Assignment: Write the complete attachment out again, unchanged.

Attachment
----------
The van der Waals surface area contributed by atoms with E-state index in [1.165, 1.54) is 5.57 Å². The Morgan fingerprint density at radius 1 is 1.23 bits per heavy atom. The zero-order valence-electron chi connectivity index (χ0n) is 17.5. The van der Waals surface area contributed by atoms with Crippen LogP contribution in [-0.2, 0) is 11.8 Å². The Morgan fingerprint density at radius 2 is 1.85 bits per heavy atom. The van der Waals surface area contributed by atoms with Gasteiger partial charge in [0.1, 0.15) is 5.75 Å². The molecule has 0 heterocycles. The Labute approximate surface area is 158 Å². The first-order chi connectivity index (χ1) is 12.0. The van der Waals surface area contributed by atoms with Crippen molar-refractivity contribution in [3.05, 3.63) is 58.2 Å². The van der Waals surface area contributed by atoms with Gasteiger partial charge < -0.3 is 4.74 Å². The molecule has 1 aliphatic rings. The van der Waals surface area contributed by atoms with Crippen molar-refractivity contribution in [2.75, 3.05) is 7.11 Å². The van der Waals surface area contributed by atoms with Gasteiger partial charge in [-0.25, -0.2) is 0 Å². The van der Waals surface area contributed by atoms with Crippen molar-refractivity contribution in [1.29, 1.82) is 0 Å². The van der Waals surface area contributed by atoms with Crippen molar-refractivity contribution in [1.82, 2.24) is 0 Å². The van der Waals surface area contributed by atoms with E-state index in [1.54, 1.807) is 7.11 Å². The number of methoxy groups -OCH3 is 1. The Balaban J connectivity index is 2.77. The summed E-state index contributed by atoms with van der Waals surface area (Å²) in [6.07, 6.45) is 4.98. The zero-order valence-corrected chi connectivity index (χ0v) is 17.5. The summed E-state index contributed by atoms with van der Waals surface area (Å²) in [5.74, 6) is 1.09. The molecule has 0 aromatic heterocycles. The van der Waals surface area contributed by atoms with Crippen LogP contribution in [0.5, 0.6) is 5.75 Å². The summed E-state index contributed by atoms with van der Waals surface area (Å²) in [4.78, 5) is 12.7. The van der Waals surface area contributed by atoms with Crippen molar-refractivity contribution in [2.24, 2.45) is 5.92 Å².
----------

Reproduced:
The van der Waals surface area contributed by atoms with E-state index in [1.165, 1.54) is 5.57 Å². The Morgan fingerprint density at radius 1 is 1.23 bits per heavy atom. The zero-order valence-electron chi connectivity index (χ0n) is 17.5. The van der Waals surface area contributed by atoms with Crippen LogP contribution in [-0.2, 0) is 11.8 Å². The Morgan fingerprint density at radius 2 is 1.85 bits per heavy atom. The van der Waals surface area contributed by atoms with Gasteiger partial charge in [0.1, 0.15) is 5.75 Å². The molecule has 0 heterocycles. The Labute approximate surface area is 158 Å². The first-order chi connectivity index (χ1) is 12.0. The van der Waals surface area contributed by atoms with Crippen molar-refractivity contribution in [3.05, 3.63) is 58.2 Å². The van der Waals surface area contributed by atoms with Gasteiger partial charge < -0.3 is 4.74 Å². The molecule has 1 aliphatic rings. The van der Waals surface area contributed by atoms with Crippen molar-refractivity contribution in [2.75, 3.05) is 7.11 Å². The van der Waals surface area contributed by atoms with Gasteiger partial charge in [-0.25, -0.2) is 0 Å². The van der Waals surface area contributed by atoms with Crippen molar-refractivity contribution in [1.29, 1.82) is 0 Å². The van der Waals surface area contributed by atoms with Crippen molar-refractivity contribution in [1.82, 2.24) is 0 Å². The van der Waals surface area contributed by atoms with E-state index in [1.54, 1.807) is 7.11 Å². The number of methoxy groups -OCH3 is 1. The Balaban J connectivity index is 2.77. The summed E-state index contributed by atoms with van der Waals surface area (Å²) in [6.07, 6.45) is 4.98. The zero-order valence-corrected chi connectivity index (χ0v) is 17.5. The summed E-state index contributed by atoms with van der Waals surface area (Å²) in [5.74, 6) is 1.09. The molecule has 0 aromatic heterocycles. The van der Waals surface area contributed by atoms with Crippen LogP contribution in [0.5, 0.6) is 5.75 Å². The summed E-state index contributed by atoms with van der Waals surface area (Å²) in [4.78, 5) is 12.7. The van der Waals surface area contributed by atoms with Crippen molar-refractivity contribution in [2.24, 2.45) is 5.92 Å².